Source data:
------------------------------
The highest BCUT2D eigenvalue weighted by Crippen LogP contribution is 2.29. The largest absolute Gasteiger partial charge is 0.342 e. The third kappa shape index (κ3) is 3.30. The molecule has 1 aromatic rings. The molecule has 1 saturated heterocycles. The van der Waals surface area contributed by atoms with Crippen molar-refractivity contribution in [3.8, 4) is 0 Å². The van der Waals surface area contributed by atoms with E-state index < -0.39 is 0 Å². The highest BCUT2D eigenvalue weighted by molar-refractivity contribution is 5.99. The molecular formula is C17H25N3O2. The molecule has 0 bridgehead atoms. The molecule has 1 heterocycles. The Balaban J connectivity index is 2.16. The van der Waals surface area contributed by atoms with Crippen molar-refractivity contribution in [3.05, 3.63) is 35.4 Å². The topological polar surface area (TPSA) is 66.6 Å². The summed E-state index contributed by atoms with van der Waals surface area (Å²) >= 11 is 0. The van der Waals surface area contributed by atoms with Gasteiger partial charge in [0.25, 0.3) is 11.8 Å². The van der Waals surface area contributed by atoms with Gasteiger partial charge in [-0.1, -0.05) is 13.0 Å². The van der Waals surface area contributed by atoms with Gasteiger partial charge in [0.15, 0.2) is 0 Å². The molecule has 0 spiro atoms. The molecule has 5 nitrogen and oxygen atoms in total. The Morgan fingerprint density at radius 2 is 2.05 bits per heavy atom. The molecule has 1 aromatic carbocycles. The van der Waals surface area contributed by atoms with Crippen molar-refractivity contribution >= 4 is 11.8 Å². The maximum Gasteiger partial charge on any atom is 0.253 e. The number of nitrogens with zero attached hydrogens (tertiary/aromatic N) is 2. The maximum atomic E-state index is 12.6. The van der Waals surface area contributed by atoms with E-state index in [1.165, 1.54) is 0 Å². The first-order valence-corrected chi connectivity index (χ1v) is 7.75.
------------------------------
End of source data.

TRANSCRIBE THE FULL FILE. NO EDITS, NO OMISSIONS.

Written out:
The highest BCUT2D eigenvalue weighted by Crippen LogP contribution is 2.29. The largest absolute Gasteiger partial charge is 0.342 e. The third kappa shape index (κ3) is 3.30. The molecule has 1 aromatic rings. The molecule has 1 saturated heterocycles. The van der Waals surface area contributed by atoms with Crippen molar-refractivity contribution in [3.8, 4) is 0 Å². The van der Waals surface area contributed by atoms with E-state index < -0.39 is 0 Å². The highest BCUT2D eigenvalue weighted by molar-refractivity contribution is 5.99. The molecular formula is C17H25N3O2. The molecule has 0 bridgehead atoms. The molecule has 1 heterocycles. The Balaban J connectivity index is 2.16. The van der Waals surface area contributed by atoms with Crippen molar-refractivity contribution in [3.05, 3.63) is 35.4 Å². The topological polar surface area (TPSA) is 66.6 Å². The summed E-state index contributed by atoms with van der Waals surface area (Å²) >= 11 is 0. The van der Waals surface area contributed by atoms with Gasteiger partial charge in [0.25, 0.3) is 11.8 Å². The van der Waals surface area contributed by atoms with Gasteiger partial charge in [-0.1, -0.05) is 13.0 Å². The van der Waals surface area contributed by atoms with Gasteiger partial charge in [0.15, 0.2) is 0 Å². The molecule has 0 spiro atoms. The molecule has 5 nitrogen and oxygen atoms in total. The Morgan fingerprint density at radius 2 is 2.05 bits per heavy atom. The molecule has 1 aromatic carbocycles. The van der Waals surface area contributed by atoms with Crippen molar-refractivity contribution >= 4 is 11.8 Å². The maximum Gasteiger partial charge on any atom is 0.253 e. The number of nitrogens with zero attached hydrogens (tertiary/aromatic N) is 2. The maximum atomic E-state index is 12.6. The van der Waals surface area contributed by atoms with E-state index in [1.165, 1.54) is 0 Å². The first-order valence-corrected chi connectivity index (χ1v) is 7.75.